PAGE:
After the previous post on Python array shape type hints, I decided to fully read PEP 646, which makes this possible.

On January 3rd, I read the specification, which is rather dry stuff. No big surprises here, it just details all the ways in which TypeVarTuples can and cannot be used.

On January 8th (yeah, this is dry stuff, I need days to recuperate), I read the Rational and Rejected Ideas. Interesting to note is that some cases are explicitly not supported by this PEP, but are planned for future PEPs. One example is lack of support for

def repeat_each_element(x: Array[N]) -> Array[2*N]:

which could actually be a big problem for the ML purposes I have in mind, for instance for preprocessing functions. Another problematic omission is that arbitrary length ranks like batch or time are also planned to be supported “explicitly in a future PEP with a syntax such as Array[Batch, Time, ...]. That’s nice, but doesn’t help right now. Is it crucial? Dunno. Continuing…

The Alternatives section reiterates perfectly and succinctly the need for a static shape checking mechanism. It’s good to read we aren’t the only ones struggling with this.

It also gives some nice pointers to three existing alternative tools that enable dynamic shape checking. That means you have to run code and wait for it to fail, but at least it should then fail at the front and with helpful error messages. For those of you that cannot wait until all this type hint stuff is working, it may be worth looking into these tools. The three they mention are ShapeGuard, tsanley, and PyContracts. I know neither of them, but I applaud their devs for their noble work.

I wonder, by the way, whether in the meantime (i.e. since PEP 646 was published) these projects have included anything from this PEP… A quick GitHub search on their repos doesn’t reveal any hits on keywords PEP and 646, and also the README examples don’t seem to include any 646-like syntax… except PyContracts! It offers three alternative syntaxes, but number two looks a lot like that suggested in PEP 646, except in strings instead of just in plain Python. Given the example, this makes sense, because it goes beyond what 646 intends; PyContracts can also encode numerical lower limits, it seems.

Ok, back to PEP 646.

The next section, Grammar Changes, holds some fun implications as well. Due to the grammar change introduced in this PEP, star-unpacking of iterables can now also be used within brackets. This means we can now also index arrays using star-unpacking, something that wasn’t possible before and that can sometimes lead to very nice shorthand notation. Consider for instance the pre-646, slightly over-dramatic example

index = [1, 1, 2, 3, 5]
some_big_array[index[0], index[1], index[2], index[3], index[4]]

This can now be written

index = [1, 1, 2, 3, 5]


After some uneventful postambles (is that a word?), the first appendix brings some slightly bad news. Yes, we can annotate array shapes, i.e. the numerical sizes of ranks within the shape. This is good. However, we cannot at the same time annotate rank semantics consistently across multiple functions. Unpacking that sentence: when we have two functions annotated as

def f1(a: Array[Batch, Time, Stuff]) -> Array[Batch, Time], Array[Stuff]: ...
def f2(a: Array[Time, Batch, Stuff]) -> Array[Stuff], Array[Batch, Time]: ...

the Batch in f1 has no relation to the Batch in f2 and similarly for Time and Stuff. The scope of these names is purely within the function definitions and has no meaning outside of the scope; the names are used to describe relations between input and output types. In this case, you can pass Literal[64] as one of the rank names to indicate that the array must have a size of 64. Then you also know that one of the output shapes will be 64. Quite useful, but you do lose semantics. If we pass the same array to these two functions, it will be wrong at least one of the times, semantically.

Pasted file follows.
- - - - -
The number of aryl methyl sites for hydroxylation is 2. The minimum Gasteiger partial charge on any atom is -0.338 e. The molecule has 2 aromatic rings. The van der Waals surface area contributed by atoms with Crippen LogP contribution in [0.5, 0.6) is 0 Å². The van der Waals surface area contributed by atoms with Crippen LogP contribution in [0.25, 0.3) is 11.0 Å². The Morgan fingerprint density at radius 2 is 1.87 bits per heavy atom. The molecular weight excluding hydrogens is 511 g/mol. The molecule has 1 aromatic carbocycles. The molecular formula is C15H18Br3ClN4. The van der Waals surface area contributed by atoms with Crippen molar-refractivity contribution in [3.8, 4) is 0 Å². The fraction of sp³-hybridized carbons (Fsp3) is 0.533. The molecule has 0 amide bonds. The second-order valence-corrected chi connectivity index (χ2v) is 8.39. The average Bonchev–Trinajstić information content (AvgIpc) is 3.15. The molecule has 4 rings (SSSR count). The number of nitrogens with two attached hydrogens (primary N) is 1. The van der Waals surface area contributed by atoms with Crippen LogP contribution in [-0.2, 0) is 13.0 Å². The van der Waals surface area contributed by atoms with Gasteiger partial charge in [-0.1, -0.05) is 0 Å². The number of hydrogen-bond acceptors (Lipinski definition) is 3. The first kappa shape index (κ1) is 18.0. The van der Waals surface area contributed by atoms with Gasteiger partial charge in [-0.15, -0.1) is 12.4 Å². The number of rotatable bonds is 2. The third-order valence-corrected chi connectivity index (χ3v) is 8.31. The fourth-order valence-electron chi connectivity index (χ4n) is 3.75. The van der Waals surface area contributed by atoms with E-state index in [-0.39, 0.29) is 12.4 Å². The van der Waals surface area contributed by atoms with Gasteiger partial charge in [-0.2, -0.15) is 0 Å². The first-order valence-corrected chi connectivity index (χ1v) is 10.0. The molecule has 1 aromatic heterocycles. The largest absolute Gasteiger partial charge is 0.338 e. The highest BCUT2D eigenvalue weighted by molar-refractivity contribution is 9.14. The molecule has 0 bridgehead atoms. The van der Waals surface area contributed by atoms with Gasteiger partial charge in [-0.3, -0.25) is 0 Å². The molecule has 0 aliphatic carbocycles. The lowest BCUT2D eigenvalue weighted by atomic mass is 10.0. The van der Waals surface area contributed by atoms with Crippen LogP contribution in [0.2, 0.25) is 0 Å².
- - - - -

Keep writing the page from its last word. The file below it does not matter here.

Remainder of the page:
The appendix mentions another usecase where semantics are preserved, for instance by declaring the rank names in the global scope:

class Batch: ...
class Time: ...
class Stuff: ...

Now, the names in f1 and f2 are no longer just names within the functions definitions’ scopes. Arrays must now have these actual classes in their type hints to be allowed to pass them to the functions. However, there is now no way to specify explicit axis sizes.

… although, perhaps it is possible? In the ‘Why not both?’ section, “exploration of this approach” is left “to the future”. One option that the current syntax should allow is to have types with yet another bracketed sub-property that could be used to indicate size, e.g. something like Array[Batch[BatchSize]] where class Batch: ... somehow takes the size in. Who is brave enough to explore this option? Will this work at all in mypy or other checkers? One cannot assume that this syntax will only be used for this, so it will probably require a lot of work to make this work without some additional explicit language support (i.e. moar fancy new syntax).

Finally, on January 22nd, I read the last part of the PEP: appendix B. This discusses why “named tensors” don’t suffice. Xarray and other libraries take this approach of labeling axes with strings. However, you can’t check labels statically, they are dynamic by nature, so they cannot solve the same problems that type annotations do. While labels can certainly be an improvement over plain old meaningless numerical indices, in practice it turns out their usefulness is limited. In DIANNA, we also internally use Xarray and named axes as a first stab at this problem. It solves some problems for now, but also introduces new ones, for instance because there is no support for this approach in other libraries, making it is still quite a hassle to work with.

Conclusion: this is promising stuff. I would love to spend a week trying to get something based on this working…